Dave Matthews has a lot on his mind.
When asked “What inspired the new Dave Matthews Band album?”, he pauses for a moment and then unloads. By his account, “Walk Around the Moon” (out today, via RCA) touches on: his children; “the futility of our struggles” as a human race; gun violence; love; modern political discourse; gratitude.
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But then he backs up, and mentions how he’s been considering “The sheer magnitude of how impossible it is that we’re here, that we exist. What an awe inspiring event it is, and that this planet is so hospitable.”
It’s a sentiment that’s been at the core of Matthews’ songwriting for decades. One of his earliest hits — the gentle fan favorite “Satellite” — has the singer marveling at the titular device swirling through the cosmos: “Look up, look down, all around.” It’s a curiosity for life that’s guided him into becoming one of the most successful rock artists of all time.
“Moon,” the tenth DMB studio album and their first in five years, is the group’s pandemic record, as social isolation and slow pace of life allowed Matthews to harness what he refers to as “selfish time”: “To wander a little bit further before someone else said, ‘That’s great.’ I could finish some ideas a little more before some other highly-qualified person got involved, so that gave me a little bit of freedom.”
From there, the group spun new tunes together with old bits of songs that were kicking around, and synthesized the mix into “Moon.” It’s a process that Matthews jokingly refers to as “very disorganized.” Yet he subscribes to a mantra from Prince about the creative process, paraphrasing the pop mastermind by saying, “When you finish something, that’s when you know it’s right.”
Even before the record was released, Matthews has been testing out his gut instincts in front of audiences, playing new material to see what will hit most with fans. Dave Matthews Band is consistently one of the nation’s top live acts, even between album cycles, and the frontman says he can already tell that some of the fresh tracks light a fire that can land them a spot on always-changing setlists.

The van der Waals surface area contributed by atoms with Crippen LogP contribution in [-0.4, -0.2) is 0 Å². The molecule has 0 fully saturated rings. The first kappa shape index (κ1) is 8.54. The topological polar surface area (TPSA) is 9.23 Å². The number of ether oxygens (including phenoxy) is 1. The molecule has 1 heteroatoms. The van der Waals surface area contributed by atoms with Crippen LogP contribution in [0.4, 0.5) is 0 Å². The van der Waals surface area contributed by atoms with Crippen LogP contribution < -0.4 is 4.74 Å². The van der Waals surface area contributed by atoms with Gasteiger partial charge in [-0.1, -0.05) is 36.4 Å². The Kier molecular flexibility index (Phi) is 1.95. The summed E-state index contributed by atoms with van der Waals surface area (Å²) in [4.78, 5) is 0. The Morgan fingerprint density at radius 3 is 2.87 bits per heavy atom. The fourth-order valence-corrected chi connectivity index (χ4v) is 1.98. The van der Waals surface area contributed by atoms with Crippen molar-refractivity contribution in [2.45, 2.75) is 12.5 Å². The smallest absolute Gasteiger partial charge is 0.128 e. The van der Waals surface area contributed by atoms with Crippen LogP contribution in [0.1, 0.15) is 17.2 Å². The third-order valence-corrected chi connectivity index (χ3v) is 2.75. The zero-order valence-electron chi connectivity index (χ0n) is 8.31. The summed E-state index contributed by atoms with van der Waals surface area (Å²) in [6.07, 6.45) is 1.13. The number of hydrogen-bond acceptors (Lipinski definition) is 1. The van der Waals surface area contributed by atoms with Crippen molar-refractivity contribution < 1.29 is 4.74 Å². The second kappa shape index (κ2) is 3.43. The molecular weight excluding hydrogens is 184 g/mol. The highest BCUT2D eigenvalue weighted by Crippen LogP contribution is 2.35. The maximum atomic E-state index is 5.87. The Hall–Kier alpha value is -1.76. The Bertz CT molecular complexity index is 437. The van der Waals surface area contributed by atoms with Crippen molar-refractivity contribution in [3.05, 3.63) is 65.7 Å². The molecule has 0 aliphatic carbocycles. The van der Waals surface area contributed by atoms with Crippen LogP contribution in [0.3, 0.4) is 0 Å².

“[Debut single] ‘Madman’s Eyes,’ the first time we played it, the crowd went quiet and it has an ominous thing to it as well, but it’s funny how the energy of the movement of that song gets people,” he said. “I’m excited for ‘After Everything,’ because I think it’s going to be dramatic live, because there’s so many turns in it that I think where the visual part of it and the sonic part come together, things seem almost impossible.”
The pursuit of meshing Matthews’ hopes for the world with a dynamic experience for fans is core to DMB’s existence. Their 2023 summer tour will be produced in partnership with REVERB — the green-touring non-profit that DMB has collaborated with for many years — and the Nature Conservancy, in order to work with fans to plant one million trees and offset all of the carbon emissions from the trek. And beyond delivering new tunes to audiences, Matthews is ready to keep them dancing and happy with old favorites.
When asked the impossible question of which DMB song he thinks will define his legacy, Matthews can’t help but throw out a few in order to not pigeonhole the musically adventurous septet.
“What I want to bring to people is joy,” he said. “Now, I think a song like ‘Rapunzel’…that’s a great example of of us, I think. I had a friend once ask me what do I think the best songs I ever wrote were, because I was feeling a little glum, and I said, ‘Don’t Drink the Water.’ And he said, ‘Well, every time you doubt yourself, just remember that song.’ Another song that resonates like that for me is ‘Gravedigger.’ It’s the idea that everybody has a a remarkable life story.”
At that, Matthews pauses again, perhaps thinking of the remarkable life story he’s made for himself.
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